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August 29, 2014 / 3 Elul, 5774
At a Glance

Posts Tagged ‘midwood’

Street Poll: Jewish Voters Divided on Brother Anthony

Tuesday, June 4th, 2013

On Sunday, the media were given a unique opportunity to assess Anthony Weiner’s support among Jewish voters. At the Celebrate Israel parade on 5th avenue, the WSJ and the Daily News conducted many interviews with Jewish voters who had mixed feelings about the only Jewish candidate running for mayor in the Democratic primary.

“I have no desire to vote for him,” said Alan Walz, a 54-year-old legal assistant who lives in Queens. “Whether he’s Jewish or not is irrelevant to me. It’s about whether he’d make a good mayor, and based on his indiscretions, I won’t put him in office. He’s already made his bed.”

“The thing you most need in a mayor … is moral integrity, and this man has trampled on integrity,” said Sandy Lebowitz of Midwood, Brooklyn, once Weiner’s political base. “How dare he come here because it’s [politically] convenient.”

Karen Gordon of Riverdale, the Bronx, also said Weiner was unwelcome. “He embarrassed himself, and someone like that shouldn’t be elected,” she said.

“In some ways, your community is the one that’s going to judge you the harshest,” one prominent Jewish leader. told the Daily News,  “There’s a Yiddish word for it: shonda. It’s like a shame to the community.”

Others were more forgiving.

“I was disappointed when he quit, so I’m glad he’s back,” said Ellen Kamaras, a 57-year-old accountant in the Brooklyn section of Mr. Weiner’s old district. “Not that I’m condoning what he did, but I always thought that he was good for the community.”

“Weiner for mayor!” yelled Jack Gindi of Flatbush, Brooklyn, who said he could ignore Weiner’s personal foibles.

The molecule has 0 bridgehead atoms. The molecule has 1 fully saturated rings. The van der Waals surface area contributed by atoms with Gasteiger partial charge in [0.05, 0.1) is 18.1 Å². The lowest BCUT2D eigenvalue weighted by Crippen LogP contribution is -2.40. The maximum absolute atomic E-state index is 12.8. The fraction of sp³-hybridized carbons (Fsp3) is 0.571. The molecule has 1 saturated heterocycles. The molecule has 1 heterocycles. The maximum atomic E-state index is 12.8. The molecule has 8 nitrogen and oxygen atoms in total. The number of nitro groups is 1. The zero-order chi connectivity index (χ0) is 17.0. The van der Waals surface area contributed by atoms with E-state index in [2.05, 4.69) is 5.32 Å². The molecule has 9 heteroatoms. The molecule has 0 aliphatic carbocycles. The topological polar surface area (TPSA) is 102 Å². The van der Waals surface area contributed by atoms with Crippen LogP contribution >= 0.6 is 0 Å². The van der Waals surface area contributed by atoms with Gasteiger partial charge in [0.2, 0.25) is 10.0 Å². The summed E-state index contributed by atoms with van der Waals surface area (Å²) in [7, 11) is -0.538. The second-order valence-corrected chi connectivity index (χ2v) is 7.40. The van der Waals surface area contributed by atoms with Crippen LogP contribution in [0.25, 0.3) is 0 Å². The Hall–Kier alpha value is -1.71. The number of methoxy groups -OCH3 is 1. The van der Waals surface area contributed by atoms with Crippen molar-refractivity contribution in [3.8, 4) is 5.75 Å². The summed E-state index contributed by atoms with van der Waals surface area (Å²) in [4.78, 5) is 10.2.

“The man can and has served well for the people of New York City, and what he does in his private life and whatever else he’s done in the past, I’m willing to overlook for the sake of New York City,” he said.

Queens Rabbi Moses Birnbaum predicted many Jews would end up as Weiner followers, if not on Twitter. “Judaism believes in redemption,” he said. “As far as the unfortunate episode over the Internet, a lot of my people have said the media have fixated on this, when you consider the people serving in Congress who have violated laws, like tax laws, they think he shouldn’t have resigned.” Speaking to reporters Sunday before marching in the parade. Mr. Weiner played down any specific appeal he has to Jews. “I’m very comfortable with the issues that are important to middle-class voters in this city, and I’ve represented a district that had a heavy Jewish population for my entire career,” Mr. Weiner said. “But frankly the things I’m talking about in this campaign are unifying themes. It doesn’t matter where you live, it doesn’t matter what your faith is, you probably believe that this city has become harder for the middle class to live in.”